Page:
Author: Jeph Loeb; illustrated by Jim Lee (with Scott Williams)
Published: DC Comic (2003)
Published: DC Comics (2004)
Growing up, Batman was probably my favorite superhero. I think there might be something to the old adage that a kid is either a fan of Superman or Batman, because I was not a fan of Superman. The Dark Knight was a bad-ass sans super powers with one of the coolest costumes in all of comics. Am I wrong? I don't think so.
I loved the Tim Burton film, I used to faithfully watch the Adam West series as reruns on Saturday mornings, and when the animated series started up in the 90s I watched that without fail too. But I've never read a Batman comic book until now. And, boy howdy, did I pick a good one.
In the first volume, Batman gets the holy heck beat out of him in the course of thwarting Killer Croc's latest rampage, not to mention chasing down Catwoman across Gotham before being shot down by a masked newcomer. This new antagonist quickly establishes himself as a puppetmaster, manipulating several of the characters in Batman's life--good and bad--in order to make Batman's life a living hell. Batsy even finds himself at odds with the Man of Steel, Superman, during the course of the first volume. Crazy stuff all the way around.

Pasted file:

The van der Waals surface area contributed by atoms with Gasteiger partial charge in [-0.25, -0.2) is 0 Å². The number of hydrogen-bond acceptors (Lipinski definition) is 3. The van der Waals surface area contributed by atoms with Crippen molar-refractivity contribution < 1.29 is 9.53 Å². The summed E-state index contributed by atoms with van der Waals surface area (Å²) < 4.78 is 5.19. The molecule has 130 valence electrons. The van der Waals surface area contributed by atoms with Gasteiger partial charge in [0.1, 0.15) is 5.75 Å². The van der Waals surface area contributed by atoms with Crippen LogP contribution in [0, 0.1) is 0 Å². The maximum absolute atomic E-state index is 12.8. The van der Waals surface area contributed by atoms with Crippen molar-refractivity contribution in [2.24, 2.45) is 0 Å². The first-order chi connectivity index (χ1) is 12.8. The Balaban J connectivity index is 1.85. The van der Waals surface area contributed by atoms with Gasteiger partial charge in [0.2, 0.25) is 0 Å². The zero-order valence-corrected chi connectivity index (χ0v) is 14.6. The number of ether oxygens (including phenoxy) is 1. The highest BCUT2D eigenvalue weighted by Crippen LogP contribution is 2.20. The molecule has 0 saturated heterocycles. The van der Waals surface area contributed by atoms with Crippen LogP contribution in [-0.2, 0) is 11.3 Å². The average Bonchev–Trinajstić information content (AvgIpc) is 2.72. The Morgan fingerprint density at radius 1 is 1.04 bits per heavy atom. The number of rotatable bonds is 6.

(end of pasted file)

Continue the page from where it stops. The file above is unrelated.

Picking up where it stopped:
And it only gets more dangerous and more precarious for Batman in the second volume, as his past comes back to haunt him on more than one occasion with familiar faces seemingly turning their backs on him, as he continues to struggle in his efforts to find out the identity of Hush. And while the big reveal may not be what you expected, or even what you wanted, there is a certain level of believability and justness to how the story ends.
The artwork is fantastic, as Jim Lee really shows off his talents in this series. I'm not a devotee to the world of comics, but I could be easily if I followed Lee's art. There is a crispness displayed in each page that is wonderfully offset by some very bleak and tragic scenes. And with so many of the major characters from the Batman mythos and beyond appearing in the "Hush" storyline, there is a lot to show off--Harley Quinn is a long-time favorite of mine, thanks to the amazing animated series.
I just wish I was the kind of guy that followed comic books with more fervor. I say this because, even though I was able to quickly hop on board and follow the subplots and character interactions, there was a great deal to the history of Batman that I'm not very familiar with and ended up having to take some stuff at face value. If I were a bigger fan, I would probable catch a lot more of the subtleties displayed inside these two volumes.
All that being said, I am in the midst of reading another Batman graphic novel, this one penned by Alan Moore, called The Killing Joke. It should be a doozy.